FDA Authorizes Second COVID-19 Booster Dose For People 50 and Older

The authorization extends to certain immunocompromised individuals who are at least 12 years old, as well.

Four vaccine syringes against a blue background
Photo: Getty Images

The U.S. Food and Drug Administration (FDA) has authorized a second booster dose of either mRNA COVID-19 vaccine—Pfizer-BioNTech or Moderna—for older Americans and immunocompromised people. The authorization, which came Tuesday, will make the additional doses available to certain populations that are at a higher risk of severe disease, hospitalization, or death from COVID-19.

The news follows evidence that while a first booster dose can enhance protection against COVID-19, that protection can wane in the four months after vaccination.

"Current evidence suggests some waning protection over time against serious outcomes from COVID-19 in older and immunocompromised individuals," Peter Marks, MD, PhD, director of the FDA's Center for Biologics Evaluation and Research said in a news release Tuesday. "Based on an analysis of emerging data, a second booster dose of either the Pfizer-BioNTech or Moderna COVID-19 vaccine could help increase protection levels for these higher-risk individuals."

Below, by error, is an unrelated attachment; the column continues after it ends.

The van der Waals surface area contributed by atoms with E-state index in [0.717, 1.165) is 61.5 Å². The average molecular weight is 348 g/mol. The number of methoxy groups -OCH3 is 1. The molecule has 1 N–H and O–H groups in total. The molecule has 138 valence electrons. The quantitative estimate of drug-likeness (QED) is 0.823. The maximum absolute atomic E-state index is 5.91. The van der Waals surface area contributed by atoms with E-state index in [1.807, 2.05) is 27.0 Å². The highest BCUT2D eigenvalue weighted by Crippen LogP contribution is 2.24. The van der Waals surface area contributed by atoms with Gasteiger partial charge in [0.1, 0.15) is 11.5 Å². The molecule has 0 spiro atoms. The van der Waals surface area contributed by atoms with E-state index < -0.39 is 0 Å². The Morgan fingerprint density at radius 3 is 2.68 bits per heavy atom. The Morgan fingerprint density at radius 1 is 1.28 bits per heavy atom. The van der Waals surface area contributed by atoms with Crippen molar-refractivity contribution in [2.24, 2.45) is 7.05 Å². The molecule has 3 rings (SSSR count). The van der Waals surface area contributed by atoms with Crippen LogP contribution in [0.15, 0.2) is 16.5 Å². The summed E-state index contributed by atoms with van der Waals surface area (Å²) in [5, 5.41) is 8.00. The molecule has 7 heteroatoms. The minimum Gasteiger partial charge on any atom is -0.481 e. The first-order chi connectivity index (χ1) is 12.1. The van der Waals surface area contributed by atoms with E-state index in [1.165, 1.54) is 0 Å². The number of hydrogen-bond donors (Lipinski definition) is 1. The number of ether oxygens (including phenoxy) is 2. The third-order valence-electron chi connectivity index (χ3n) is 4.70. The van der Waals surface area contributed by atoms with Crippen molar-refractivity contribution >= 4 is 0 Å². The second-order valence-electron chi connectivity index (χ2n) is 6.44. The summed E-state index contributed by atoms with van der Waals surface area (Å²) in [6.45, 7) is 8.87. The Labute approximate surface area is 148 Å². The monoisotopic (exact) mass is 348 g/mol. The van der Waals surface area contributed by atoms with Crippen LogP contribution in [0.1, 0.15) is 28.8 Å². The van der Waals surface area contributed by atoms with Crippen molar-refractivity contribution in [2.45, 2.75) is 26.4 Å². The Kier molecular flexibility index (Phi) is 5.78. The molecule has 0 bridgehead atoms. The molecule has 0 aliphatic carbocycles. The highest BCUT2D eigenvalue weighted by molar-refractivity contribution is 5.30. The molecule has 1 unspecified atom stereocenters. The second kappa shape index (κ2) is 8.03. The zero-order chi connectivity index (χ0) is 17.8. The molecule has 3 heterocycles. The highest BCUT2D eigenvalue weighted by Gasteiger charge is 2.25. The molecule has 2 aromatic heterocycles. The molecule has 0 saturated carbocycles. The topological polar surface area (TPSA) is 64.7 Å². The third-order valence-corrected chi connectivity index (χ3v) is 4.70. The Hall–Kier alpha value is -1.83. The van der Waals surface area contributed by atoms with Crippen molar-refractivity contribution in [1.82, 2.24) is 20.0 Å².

Shortly after the FDA authorized the second booster, the Centers for Disease Control and Prevention (CDC) also updated its recommendations to allow for an additional dose of an mRNA vaccine. Both the FDA and CDC now recommend a second booster dose four months after an initial booster dose for the following people:

  • Adults aged 50 or older may receive a second booster dose of either mRNA vaccine.